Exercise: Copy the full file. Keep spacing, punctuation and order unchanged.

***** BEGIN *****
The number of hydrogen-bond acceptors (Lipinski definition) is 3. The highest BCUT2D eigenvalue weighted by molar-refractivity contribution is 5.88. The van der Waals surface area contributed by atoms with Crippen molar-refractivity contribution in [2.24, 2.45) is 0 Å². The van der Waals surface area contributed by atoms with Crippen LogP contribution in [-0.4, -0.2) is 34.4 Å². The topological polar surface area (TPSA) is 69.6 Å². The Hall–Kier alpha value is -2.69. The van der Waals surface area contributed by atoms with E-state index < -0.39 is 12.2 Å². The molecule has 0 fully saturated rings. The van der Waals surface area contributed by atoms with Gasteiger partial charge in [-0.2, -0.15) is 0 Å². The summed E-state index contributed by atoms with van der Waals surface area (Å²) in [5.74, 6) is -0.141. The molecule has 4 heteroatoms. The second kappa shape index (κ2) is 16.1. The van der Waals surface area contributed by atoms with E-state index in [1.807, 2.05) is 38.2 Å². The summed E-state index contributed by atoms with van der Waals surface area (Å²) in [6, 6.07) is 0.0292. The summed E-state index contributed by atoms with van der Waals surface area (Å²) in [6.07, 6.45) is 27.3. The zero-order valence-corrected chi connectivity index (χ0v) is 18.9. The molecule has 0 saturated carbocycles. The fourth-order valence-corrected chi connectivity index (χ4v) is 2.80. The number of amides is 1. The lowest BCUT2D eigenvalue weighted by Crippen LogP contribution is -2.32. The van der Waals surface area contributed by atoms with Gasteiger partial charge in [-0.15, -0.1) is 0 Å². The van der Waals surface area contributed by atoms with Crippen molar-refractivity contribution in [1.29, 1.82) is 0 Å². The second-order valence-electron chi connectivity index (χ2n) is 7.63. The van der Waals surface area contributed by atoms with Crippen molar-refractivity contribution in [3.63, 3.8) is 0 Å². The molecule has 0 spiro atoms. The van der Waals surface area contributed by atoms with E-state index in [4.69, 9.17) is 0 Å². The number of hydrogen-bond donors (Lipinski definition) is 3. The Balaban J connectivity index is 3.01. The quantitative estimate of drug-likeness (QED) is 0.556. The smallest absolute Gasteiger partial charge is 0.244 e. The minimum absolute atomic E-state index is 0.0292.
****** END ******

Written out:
The number of hydrogen-bond acceptors (Lipinski definition) is 3. The highest BCUT2D eigenvalue weighted by molar-refractivity contribution is 5.88. The van der Waals surface area contributed by atoms with Crippen molar-refractivity contribution in [2.24, 2.45) is 0 Å². The van der Waals surface area contributed by atoms with Crippen LogP contribution in [-0.4, -0.2) is 34.4 Å². The topological polar surface area (TPSA) is 69.6 Å². The Hall–Kier alpha value is -2.69. The van der Waals surface area contributed by atoms with E-state index < -0.39 is 12.2 Å². The molecule has 0 fully saturated rings. The van der Waals surface area contributed by atoms with Gasteiger partial charge in [-0.2, -0.15) is 0 Å². The summed E-state index contributed by atoms with van der Waals surface area (Å²) in [5.74, 6) is -0.141. The molecule has 4 heteroatoms. The second kappa shape index (κ2) is 16.1. The van der Waals surface area contributed by atoms with E-state index in [1.807, 2.05) is 38.2 Å². The summed E-state index contributed by atoms with van der Waals surface area (Å²) in [6, 6.07) is 0.0292. The summed E-state index contributed by atoms with van der Waals surface area (Å²) in [6.07, 6.45) is 27.3. The zero-order valence-corrected chi connectivity index (χ0v) is 18.9. The molecule has 0 saturated carbocycles. The fourth-order valence-corrected chi connectivity index (χ4v) is 2.80. The number of amides is 1. The lowest BCUT2D eigenvalue weighted by Crippen LogP contribution is -2.32. The van der Waals surface area contributed by atoms with Gasteiger partial charge in [-0.15, -0.1) is 0 Å². The van der Waals surface area contributed by atoms with Crippen molar-refractivity contribution in [1.29, 1.82) is 0 Å². The second-order valence-electron chi connectivity index (χ2n) is 7.63. The van der Waals surface area contributed by atoms with Crippen molar-refractivity contribution in [3.63, 3.8) is 0 Å². The molecule has 0 spiro atoms. The van der Waals surface area contributed by atoms with E-state index in [4.69, 9.17) is 0 Å². The number of hydrogen-bond donors (Lipinski definition) is 3. The Balaban J connectivity index is 3.01. The quantitative estimate of drug-likeness (QED) is 0.556. The smallest absolute Gasteiger partial charge is 0.244 e. The minimum absolute atomic E-state index is 0.0292.